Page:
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J Gen Physiol. 2003 Jun;121(6):583-98.

Saxitoxin is a gating modifier of HERG K+ channels.

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  • 1Department of Molecular Pharmacology, Merck Research Laboratories, West Point, PA 19486, USA.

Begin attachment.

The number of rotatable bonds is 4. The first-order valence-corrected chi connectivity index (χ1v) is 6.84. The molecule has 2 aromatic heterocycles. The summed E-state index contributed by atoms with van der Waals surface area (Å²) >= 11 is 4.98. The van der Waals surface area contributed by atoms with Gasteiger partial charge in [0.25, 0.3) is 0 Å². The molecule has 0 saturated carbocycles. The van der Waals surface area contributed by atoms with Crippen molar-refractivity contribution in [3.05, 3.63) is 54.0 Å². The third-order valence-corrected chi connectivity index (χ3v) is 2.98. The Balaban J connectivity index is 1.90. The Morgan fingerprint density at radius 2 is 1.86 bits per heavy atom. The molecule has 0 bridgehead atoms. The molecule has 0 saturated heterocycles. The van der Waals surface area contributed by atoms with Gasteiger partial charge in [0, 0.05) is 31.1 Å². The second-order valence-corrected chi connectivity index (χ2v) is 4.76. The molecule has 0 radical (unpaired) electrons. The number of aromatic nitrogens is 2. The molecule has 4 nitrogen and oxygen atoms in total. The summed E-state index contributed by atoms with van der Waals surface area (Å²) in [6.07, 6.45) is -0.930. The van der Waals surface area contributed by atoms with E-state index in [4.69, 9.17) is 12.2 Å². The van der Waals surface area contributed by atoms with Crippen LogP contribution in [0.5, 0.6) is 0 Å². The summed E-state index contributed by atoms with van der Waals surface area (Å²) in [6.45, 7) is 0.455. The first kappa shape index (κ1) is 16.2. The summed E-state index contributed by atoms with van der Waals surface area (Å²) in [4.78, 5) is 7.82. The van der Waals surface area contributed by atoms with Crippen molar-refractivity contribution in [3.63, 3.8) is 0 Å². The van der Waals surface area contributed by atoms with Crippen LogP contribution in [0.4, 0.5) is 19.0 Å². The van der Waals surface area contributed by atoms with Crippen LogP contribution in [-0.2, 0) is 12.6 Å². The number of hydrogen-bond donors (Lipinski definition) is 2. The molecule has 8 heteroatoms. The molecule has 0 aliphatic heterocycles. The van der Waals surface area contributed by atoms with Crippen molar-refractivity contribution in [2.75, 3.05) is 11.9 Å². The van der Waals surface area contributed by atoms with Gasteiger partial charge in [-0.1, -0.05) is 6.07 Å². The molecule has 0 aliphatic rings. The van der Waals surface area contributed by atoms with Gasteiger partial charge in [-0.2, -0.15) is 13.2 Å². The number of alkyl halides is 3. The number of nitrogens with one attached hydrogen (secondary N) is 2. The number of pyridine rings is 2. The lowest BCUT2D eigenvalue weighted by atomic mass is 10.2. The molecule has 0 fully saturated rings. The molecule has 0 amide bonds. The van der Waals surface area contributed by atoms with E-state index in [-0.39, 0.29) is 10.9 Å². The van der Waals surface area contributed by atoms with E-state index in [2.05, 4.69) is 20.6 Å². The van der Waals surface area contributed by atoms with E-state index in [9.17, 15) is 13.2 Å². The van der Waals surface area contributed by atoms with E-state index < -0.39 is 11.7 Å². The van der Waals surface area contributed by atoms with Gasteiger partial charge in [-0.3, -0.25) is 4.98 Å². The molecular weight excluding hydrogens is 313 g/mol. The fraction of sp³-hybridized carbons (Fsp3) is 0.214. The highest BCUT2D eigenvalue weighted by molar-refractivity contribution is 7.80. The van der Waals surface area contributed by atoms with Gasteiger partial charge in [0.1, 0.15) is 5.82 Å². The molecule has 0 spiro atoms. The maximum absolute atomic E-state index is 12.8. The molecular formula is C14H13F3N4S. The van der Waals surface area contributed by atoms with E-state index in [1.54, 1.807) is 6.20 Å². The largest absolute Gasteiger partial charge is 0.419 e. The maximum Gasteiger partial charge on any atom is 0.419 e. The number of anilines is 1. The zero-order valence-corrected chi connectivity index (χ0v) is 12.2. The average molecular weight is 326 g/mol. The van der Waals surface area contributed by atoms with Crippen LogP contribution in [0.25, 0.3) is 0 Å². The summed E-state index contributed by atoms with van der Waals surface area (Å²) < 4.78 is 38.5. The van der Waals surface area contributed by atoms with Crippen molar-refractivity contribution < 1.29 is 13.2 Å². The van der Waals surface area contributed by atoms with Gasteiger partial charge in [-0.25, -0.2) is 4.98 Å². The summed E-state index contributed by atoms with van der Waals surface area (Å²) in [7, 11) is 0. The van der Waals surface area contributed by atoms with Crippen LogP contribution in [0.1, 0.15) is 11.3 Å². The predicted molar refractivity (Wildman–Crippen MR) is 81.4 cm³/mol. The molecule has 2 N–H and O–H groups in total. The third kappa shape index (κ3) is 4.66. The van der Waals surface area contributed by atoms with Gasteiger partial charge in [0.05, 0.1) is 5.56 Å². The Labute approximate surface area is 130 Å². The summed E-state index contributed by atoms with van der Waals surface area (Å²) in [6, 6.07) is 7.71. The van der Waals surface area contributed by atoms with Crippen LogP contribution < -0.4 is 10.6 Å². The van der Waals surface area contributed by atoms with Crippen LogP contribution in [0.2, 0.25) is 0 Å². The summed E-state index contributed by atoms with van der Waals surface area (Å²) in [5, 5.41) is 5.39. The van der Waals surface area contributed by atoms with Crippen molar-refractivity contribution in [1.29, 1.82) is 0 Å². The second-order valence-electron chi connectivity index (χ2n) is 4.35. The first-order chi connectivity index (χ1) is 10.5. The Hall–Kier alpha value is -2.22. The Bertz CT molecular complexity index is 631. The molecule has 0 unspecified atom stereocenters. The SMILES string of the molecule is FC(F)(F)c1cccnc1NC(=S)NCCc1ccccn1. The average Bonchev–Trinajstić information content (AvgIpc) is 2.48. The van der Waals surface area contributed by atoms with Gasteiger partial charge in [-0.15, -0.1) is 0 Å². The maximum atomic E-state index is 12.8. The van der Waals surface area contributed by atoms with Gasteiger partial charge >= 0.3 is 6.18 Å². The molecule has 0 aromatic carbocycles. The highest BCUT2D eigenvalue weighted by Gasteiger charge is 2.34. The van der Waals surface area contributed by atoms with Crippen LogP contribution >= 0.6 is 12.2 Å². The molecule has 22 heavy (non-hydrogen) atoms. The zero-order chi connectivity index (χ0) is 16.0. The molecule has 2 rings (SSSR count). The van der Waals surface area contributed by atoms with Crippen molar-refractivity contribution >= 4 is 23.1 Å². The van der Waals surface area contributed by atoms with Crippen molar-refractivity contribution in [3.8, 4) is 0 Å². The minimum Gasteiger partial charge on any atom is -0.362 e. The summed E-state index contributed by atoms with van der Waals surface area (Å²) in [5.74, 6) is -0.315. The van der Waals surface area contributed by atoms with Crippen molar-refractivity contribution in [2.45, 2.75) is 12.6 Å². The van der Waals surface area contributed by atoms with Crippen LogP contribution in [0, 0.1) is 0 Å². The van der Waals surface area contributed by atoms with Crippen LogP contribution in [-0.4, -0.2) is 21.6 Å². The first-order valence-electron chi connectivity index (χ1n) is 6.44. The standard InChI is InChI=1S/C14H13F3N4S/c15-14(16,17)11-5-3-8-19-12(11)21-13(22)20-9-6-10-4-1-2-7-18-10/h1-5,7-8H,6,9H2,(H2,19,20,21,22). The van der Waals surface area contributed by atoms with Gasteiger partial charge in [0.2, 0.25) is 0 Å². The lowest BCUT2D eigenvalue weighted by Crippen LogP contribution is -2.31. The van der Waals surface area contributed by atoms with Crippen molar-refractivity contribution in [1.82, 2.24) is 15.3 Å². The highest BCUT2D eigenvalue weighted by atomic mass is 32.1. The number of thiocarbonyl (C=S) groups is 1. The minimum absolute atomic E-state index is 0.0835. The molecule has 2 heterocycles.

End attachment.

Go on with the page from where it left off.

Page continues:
Potassium (K+) channels mediate numerous electrical events in excitable cells, including cellular membrane potential repolarization. The hERG K+ channel plays an important role in myocardial repolarization, and inhibition of these K+ channels is associated with long QT syndromes that can cause fatal cardiac arrhythmias. In this study, we identify saxitoxin (STX) as a hERG channel modifier and investigate the mechanism using heterologous expression of the recombinant channel in HEK293 cells. In the presence of STX, channels opened slower during strong depolarizations, and they closed much faster upon repolarization, suggesting that toxin-bound channels can still open but are modified, and that STX does not simply block the ion conduction pore. STX decreased hERG K+ currents by stabilizing closed channel states visualized as shifts in the voltage dependence of channel opening to more depolarized membrane potentials. The concentration dependence for steady-state modification as well as the kinetics of onset and recovery indicate that multiple STX molecules bind to the channel. Rapid application of STX revealed an apparent "agonist-like" effect in which K+ currents were transiently increased. The mechanism of this effect was found to be an effect on the channel voltage-inactivation relationship. Because the kinetics of inactivation are rapid relative to activation for this channel, the increase in K+ current appeared quickly and could be subverted by a decrease in K+ currents due to the shift in the voltage-activation relationship at some membrane potentials. The results are consistent with a simple model in which STX binds to the hERG K+ channel at multiple sites and alters the energetics of channel gating by shifting both the voltage-inactivation and voltage-activation processes. The results suggest a novel extracellular mechanism for pharmacological manipulation of this channel through allosteric coupling to channel gating.

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